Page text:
Italians fear inspections the same way naughty blackbirds fear a sentinel scarecrow. And from the way they nervously flit and hop while blatantly breaking the field's best rules, you'd think the whole country was in dire risk of being swiftly stuffed as supper fowl. Which means, of course, that I have been waiting sixteen long years to witness a controllo actually happen, just to revel as all the rulebreakers run from their rainy parade. Not that I would be any less sopping after the sprint-everyone breaks rules in this country and that, in fact, is the only law the whole population is expected to unswervingly respect.
So the day the European Union representative arrived to investigate possible irregolarità with my EU-funded English course for hotel staff, I was beside myself with glee. There were mountains of bureaucratic misdemeanors whose summits she could climb with paramount ease, sending an avalanche of ruptured regulations tumbling down from the top rock.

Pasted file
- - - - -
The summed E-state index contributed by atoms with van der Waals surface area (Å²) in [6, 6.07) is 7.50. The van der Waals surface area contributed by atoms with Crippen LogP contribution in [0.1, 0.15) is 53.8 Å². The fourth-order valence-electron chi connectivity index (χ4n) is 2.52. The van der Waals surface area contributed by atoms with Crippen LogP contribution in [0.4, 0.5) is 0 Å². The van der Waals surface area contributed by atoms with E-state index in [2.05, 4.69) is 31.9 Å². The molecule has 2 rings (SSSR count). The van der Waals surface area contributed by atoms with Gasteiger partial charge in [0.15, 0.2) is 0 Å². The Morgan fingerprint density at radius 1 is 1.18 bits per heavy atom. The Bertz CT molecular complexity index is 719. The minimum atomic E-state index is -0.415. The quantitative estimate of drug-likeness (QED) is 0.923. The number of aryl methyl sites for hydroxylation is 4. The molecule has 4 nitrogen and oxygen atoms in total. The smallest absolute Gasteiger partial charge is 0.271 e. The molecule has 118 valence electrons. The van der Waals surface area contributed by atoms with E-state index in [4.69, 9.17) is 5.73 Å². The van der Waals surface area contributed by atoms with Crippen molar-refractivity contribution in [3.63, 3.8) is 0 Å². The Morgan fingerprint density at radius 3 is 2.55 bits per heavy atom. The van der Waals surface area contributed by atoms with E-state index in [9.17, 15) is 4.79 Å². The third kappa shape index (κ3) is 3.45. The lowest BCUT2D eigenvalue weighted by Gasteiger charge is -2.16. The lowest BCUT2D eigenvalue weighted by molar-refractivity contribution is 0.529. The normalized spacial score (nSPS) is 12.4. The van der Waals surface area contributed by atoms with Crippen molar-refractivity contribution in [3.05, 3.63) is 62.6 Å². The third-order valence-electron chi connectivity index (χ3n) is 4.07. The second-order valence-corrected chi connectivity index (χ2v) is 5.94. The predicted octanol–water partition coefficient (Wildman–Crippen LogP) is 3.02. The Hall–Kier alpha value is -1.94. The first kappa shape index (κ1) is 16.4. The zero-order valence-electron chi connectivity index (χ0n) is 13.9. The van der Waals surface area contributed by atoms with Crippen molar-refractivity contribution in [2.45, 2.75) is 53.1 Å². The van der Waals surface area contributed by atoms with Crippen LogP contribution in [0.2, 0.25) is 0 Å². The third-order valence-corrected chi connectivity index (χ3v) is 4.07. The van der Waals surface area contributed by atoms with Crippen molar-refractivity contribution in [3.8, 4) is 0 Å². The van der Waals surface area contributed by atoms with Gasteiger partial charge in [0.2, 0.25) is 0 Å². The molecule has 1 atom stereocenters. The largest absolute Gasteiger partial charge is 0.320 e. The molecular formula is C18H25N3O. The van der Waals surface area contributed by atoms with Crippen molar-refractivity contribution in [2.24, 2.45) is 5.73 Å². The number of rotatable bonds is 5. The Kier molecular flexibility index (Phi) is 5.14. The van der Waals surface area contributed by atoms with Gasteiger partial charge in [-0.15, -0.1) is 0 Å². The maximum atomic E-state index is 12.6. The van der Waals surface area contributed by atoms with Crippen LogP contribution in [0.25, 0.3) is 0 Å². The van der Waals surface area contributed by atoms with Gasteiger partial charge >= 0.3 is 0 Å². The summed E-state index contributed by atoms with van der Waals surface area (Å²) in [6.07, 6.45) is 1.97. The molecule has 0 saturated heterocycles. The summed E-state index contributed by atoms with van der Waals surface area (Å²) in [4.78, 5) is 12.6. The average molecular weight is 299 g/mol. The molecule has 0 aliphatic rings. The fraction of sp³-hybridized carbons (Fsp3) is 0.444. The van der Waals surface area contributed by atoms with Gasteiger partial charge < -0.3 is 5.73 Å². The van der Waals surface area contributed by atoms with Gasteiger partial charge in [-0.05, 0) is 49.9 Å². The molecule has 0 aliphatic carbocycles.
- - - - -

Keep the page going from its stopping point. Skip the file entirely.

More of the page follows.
I had double the amount of students per class compared to legal numbers-none of whom had officially registered. And all the enrolled folk were chronic no-shows, unless you counted their phantom signatures, which regularly appeared in the registers each week, the same way new soap bars showed up for the hotel's guests after each second wash. Plus, during what they called ‘personalized courses' I spent half the lesson-time chasing down reluctant chambermaids. ‘Talk to whoever you can find', the hotel manager had instructed. And it is precisely this wonderful axiom that I plan on spending one day, in lieu of a retirement check. Because while the chambermaids are no longer safe hiding in the linen closet whenever it is their floor's turn to be taught, they are not unknown to run the vacuum during ‘lesson' if their rooms aren't clean-an inconvenience that crops up each time I have a grammar point they want brushed under the rug.
The controllo lady met with me in the hotel's breakfast bar and ordered a macchiato before saying that my register looked spotty. ‘I've encountered some irregularities,' she said, spooning both brown and white sugar into her cup.
‘Really?' I asked, more surprised at her two-tone sugar than at her palpable affirmation.
‘There's a problem with the course name,' she explained. ‘In the space marked ‘Course description' you wrote ‘English conversation.' That is incorrect. Its title is "L'arte dell'accoglienza e l'ospitalità attraverso l'evoluzione delle competenze professionali." We are going to have to rewrite all the registers, otherwise they may not release the funds.'